Back to the job market discussion: I’m horrible at any modern programming languages, modern frontend frameworks, web services, and all that – jus have no interest in all of that; C, C++, lldb, dtrace, and maybe a little bit of python, is what I used daily, and as a result I only have pretty much just a handful of employers available to me if I ever wanted to change my current job. But again, I just need one.

In other words, I strongly oppose the “do whatever everyone else is doing because 1000 lemmings can’t be wrong” approach. One should do what they feel passionate about, that is the only criteria. If that happens to be a unique niche – awesome. if this happens to be a current fad – doesn’t matter either. If you love it you’'ll be great at it.

In the context of the resume – having FreeBSD and Windows Phone on your resume will in fact make it stand out among thousands of cookie cutter “linux java docker backend developers”. Ultimately, the companies you really want to work for don’t hire based on skills the person currently happens to possess, but ability to learn and adapt.

As I have mentioned before I also started in *BSD. First on Ultrix (which has BSD roots) and then at various times ran all three of the majors for various uses. (NetBSD,OpenBSD,FreeBSD) NetBSD used to be my major platform. OpenBSD was secondary and FreeBSD was last. I am not going to say I am a fan of every direction Linux goes in. I am not and have never been a fan of the systemd expansion for one. However, if you take the view of TrueNAS that iX does that it is an appliance and in no way a hand customizable system then Linux is the better choice - if only from the perspective of better hardware support at the enterprise level. FreeBSD is just fussier about what hardware it runs on.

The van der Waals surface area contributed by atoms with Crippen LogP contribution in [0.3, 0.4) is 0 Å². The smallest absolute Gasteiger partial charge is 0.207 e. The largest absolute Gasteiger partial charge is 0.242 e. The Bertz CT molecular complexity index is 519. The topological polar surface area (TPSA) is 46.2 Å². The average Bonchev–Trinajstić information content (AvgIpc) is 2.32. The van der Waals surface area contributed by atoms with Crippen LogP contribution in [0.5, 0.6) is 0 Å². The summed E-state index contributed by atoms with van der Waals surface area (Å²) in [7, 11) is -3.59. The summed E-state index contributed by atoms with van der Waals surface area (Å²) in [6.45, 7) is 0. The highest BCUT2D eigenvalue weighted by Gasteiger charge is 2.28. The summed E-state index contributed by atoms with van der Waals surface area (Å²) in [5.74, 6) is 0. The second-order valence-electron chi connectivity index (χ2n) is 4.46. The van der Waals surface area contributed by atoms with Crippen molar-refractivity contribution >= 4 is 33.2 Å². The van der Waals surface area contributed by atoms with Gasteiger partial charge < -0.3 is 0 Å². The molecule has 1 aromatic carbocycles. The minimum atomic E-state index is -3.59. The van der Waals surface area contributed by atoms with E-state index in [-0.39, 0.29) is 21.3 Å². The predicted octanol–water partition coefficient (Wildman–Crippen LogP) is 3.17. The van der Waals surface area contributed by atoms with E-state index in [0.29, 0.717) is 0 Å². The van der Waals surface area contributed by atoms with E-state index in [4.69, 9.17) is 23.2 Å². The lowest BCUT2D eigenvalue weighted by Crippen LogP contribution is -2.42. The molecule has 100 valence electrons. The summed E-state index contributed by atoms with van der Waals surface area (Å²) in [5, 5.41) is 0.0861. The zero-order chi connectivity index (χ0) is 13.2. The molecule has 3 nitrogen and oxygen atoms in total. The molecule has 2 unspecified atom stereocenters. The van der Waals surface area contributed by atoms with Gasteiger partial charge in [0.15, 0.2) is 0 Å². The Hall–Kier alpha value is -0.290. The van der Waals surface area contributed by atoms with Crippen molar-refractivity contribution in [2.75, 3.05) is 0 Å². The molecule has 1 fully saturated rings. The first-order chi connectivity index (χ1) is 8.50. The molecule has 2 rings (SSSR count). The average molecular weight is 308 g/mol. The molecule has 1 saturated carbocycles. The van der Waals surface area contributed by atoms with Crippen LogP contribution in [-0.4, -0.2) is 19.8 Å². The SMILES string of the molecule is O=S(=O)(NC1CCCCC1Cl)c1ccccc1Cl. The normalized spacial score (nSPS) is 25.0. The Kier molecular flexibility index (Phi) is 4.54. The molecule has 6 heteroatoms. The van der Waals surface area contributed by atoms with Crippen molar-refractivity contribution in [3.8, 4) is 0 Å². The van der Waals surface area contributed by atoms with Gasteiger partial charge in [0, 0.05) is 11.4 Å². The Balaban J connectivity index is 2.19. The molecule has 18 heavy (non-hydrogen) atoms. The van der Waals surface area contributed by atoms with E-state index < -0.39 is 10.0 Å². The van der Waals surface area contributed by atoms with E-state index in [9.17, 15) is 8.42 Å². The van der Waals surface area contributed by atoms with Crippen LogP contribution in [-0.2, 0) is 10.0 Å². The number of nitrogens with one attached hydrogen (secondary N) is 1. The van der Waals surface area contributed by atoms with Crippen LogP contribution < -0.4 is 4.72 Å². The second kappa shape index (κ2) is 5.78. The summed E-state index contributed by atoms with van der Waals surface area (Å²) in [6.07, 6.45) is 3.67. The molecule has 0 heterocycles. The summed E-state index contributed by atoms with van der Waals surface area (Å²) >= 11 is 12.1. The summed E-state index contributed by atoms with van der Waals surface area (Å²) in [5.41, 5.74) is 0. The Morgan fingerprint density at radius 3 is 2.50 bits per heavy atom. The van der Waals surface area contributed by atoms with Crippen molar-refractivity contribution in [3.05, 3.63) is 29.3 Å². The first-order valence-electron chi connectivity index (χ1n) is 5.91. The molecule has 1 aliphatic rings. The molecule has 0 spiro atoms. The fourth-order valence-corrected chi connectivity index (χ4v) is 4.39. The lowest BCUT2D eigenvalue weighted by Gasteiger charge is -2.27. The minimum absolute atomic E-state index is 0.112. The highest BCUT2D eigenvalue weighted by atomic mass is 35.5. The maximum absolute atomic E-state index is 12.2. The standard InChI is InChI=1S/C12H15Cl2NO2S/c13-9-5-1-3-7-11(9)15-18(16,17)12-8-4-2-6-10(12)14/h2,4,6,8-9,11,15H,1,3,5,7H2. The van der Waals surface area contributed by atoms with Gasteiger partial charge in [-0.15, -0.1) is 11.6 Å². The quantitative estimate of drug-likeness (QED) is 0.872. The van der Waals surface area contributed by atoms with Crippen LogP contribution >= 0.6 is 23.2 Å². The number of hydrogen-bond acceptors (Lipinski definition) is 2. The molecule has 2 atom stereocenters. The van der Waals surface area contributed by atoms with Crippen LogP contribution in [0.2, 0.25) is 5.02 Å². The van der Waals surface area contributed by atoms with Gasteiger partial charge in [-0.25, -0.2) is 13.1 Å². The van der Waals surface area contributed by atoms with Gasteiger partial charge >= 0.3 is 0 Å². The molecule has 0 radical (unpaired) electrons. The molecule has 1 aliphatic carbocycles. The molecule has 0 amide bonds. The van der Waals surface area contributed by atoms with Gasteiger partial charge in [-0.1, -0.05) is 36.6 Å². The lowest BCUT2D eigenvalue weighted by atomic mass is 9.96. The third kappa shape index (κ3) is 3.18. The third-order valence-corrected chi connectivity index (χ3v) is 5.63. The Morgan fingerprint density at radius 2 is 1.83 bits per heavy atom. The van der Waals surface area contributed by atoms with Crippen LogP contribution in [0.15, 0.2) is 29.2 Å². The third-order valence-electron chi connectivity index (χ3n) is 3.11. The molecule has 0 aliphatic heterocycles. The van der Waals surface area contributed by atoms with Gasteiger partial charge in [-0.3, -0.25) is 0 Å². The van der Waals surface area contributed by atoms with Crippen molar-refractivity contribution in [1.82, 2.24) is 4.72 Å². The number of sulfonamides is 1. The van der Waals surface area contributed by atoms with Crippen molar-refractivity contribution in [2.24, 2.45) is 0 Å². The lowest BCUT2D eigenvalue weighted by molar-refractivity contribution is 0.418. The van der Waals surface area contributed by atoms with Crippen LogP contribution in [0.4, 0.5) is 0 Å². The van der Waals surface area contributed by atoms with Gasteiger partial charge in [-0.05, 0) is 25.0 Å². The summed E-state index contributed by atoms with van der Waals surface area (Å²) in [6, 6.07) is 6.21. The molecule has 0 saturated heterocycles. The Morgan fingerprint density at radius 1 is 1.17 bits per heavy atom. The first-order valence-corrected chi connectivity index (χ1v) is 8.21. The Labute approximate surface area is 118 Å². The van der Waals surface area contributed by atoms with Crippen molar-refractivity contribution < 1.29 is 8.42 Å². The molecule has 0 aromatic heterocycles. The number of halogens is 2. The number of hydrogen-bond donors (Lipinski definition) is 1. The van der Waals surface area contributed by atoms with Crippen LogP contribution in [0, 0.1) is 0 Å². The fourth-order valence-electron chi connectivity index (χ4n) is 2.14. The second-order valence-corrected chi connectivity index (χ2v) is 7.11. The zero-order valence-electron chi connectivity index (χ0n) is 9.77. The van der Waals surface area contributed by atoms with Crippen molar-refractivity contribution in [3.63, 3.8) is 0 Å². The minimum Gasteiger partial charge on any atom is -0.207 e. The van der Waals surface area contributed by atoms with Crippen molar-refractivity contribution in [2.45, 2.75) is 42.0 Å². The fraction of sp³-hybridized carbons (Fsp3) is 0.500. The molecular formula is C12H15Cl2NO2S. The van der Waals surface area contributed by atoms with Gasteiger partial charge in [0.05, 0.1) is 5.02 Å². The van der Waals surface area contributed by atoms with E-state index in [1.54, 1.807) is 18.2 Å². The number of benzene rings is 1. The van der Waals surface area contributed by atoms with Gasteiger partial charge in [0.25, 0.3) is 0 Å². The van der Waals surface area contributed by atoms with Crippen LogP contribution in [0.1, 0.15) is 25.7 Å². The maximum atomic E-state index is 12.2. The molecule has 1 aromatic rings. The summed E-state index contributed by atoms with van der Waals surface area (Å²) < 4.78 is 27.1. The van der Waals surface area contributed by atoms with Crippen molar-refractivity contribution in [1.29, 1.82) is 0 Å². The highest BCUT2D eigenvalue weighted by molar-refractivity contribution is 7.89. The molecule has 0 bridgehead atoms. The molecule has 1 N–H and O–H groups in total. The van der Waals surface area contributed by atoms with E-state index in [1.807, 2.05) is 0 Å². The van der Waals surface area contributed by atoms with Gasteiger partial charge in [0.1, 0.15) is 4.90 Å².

I did run TrueNAS Core at home for some years but as soon as Scale was viable I switched. It just gave me support for more of the hardware I had - particularly 10Gbit adapters. Indeed my switch was to resolve an issue with the Broadcomm NIC adapter in my Proliants. I could make it work - but every upgrade would break it again. It became annoying. Linux just didn’t have that issue with that hardware.

I’m not going to say Linux is the be all and end all here. I remember running Tru64/OSF1/Digital Unix on my Alpha;s some years ago and then trying one system on Linux. Digital Unix kicked it’s bum to be honest performance wise. AdvFS was around long before zfs but offered some very neat features for the time. Even using the same gcc compiler on Linux that DU was using the DU version was some 3 to 5 times faster on the same hardware.

But for my NAS boxes, TrueNAS Scale is a better fit for me than Core was. So long as you remember it is an appliance still.